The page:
TABLE OF CONTENT
Table of content
Nigeria is the third most ethnically and linguistically diverse country in the world, after New Guinea and Indonesia1. This ethnolinguistic diversity has very significant implications in almost every area of the economy. It implies a major investment in educational and media resources to reach a diverse population. Diverse ethnic groups, with varied cultural patterns, have very different levels of social capital and thus differing capacities to enter into the process of pro-poor change. The relative wealth of the country and the large size of some ethnic groups has allowed them to express their ethnicity in remarkable and sometimes problematic ways that are not mirrored in other similar countries. Dominance of particular ethnic groups in certain sectors of the economy has significant implications for equity. The pattern of dominant and excluded minorities is embedded in the administrative and economic subsystems and has important implications for access to justice and equitable resource-sharing. Ethnic conflict has been a perennial feature of the Nigerian scene since pre-colonial times, but access to modern media and sophisticated weapons has increased the intensity of such conflicts to a degree that threatens the present fragile democracy. The education system, its teaching tools and attitudes reflect strongly the dominant urban culture and effectively exclude monoglot speakers of minority languages in many areas.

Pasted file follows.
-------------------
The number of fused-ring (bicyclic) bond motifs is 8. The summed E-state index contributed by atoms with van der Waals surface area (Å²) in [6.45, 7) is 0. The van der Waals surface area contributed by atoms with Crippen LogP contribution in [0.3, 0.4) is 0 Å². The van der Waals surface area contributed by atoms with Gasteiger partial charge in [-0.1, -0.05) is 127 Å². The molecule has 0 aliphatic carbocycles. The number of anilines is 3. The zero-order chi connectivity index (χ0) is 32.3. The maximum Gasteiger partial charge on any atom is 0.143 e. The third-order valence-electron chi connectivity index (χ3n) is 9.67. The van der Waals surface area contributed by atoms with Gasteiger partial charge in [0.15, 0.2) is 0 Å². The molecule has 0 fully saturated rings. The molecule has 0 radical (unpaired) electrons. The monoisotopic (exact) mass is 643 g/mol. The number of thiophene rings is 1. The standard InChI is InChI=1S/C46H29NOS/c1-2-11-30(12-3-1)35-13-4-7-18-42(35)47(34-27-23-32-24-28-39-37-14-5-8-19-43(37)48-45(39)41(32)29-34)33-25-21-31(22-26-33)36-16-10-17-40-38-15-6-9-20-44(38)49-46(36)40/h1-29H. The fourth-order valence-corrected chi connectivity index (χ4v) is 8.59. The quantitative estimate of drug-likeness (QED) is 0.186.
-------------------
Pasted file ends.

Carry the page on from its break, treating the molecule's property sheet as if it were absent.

The principle of social organization which characterize the twentieth-century industrial societies is “rational coordination” otherwise known as ‘Bureaucracy’. Under this form of organization, people are brought together in formal and complex settings run by professionals and experts. The...